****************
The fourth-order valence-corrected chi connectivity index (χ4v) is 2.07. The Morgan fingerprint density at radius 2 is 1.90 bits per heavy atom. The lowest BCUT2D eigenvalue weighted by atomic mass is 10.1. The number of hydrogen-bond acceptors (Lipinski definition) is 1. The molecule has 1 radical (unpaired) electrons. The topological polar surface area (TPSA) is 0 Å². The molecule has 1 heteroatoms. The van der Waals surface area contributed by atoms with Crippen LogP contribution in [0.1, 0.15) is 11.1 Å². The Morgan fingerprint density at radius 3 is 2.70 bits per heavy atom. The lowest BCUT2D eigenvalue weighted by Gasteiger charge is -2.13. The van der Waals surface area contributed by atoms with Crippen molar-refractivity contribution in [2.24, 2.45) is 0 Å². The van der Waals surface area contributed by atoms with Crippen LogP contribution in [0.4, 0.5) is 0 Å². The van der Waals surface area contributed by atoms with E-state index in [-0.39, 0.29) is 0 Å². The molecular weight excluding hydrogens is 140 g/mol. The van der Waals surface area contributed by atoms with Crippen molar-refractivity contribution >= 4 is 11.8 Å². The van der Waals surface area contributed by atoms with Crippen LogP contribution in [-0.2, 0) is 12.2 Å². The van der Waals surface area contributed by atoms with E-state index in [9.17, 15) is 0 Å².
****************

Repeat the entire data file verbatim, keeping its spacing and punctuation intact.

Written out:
The fourth-order valence-corrected chi connectivity index (χ4v) is 2.07. The Morgan fingerprint density at radius 2 is 1.90 bits per heavy atom. The lowest BCUT2D eigenvalue weighted by atomic mass is 10.1. The number of hydrogen-bond acceptors (Lipinski definition) is 1. The molecule has 1 radical (unpaired) electrons. The topological polar surface area (TPSA) is 0 Å². The molecule has 1 heteroatoms. The van der Waals surface area contributed by atoms with Crippen LogP contribution in [0.1, 0.15) is 11.1 Å². The Morgan fingerprint density at radius 3 is 2.70 bits per heavy atom. The lowest BCUT2D eigenvalue weighted by Gasteiger charge is -2.13. The van der Waals surface area contributed by atoms with Crippen molar-refractivity contribution in [2.24, 2.45) is 0 Å². The van der Waals surface area contributed by atoms with Crippen LogP contribution in [0.4, 0.5) is 0 Å². The van der Waals surface area contributed by atoms with E-state index in [-0.39, 0.29) is 0 Å². The molecular weight excluding hydrogens is 140 g/mol. The van der Waals surface area contributed by atoms with Crippen molar-refractivity contribution >= 4 is 11.8 Å². The van der Waals surface area contributed by atoms with Crippen LogP contribution in [-0.2, 0) is 12.2 Å². The van der Waals surface area contributed by atoms with E-state index in [9.17, 15) is 0 Å².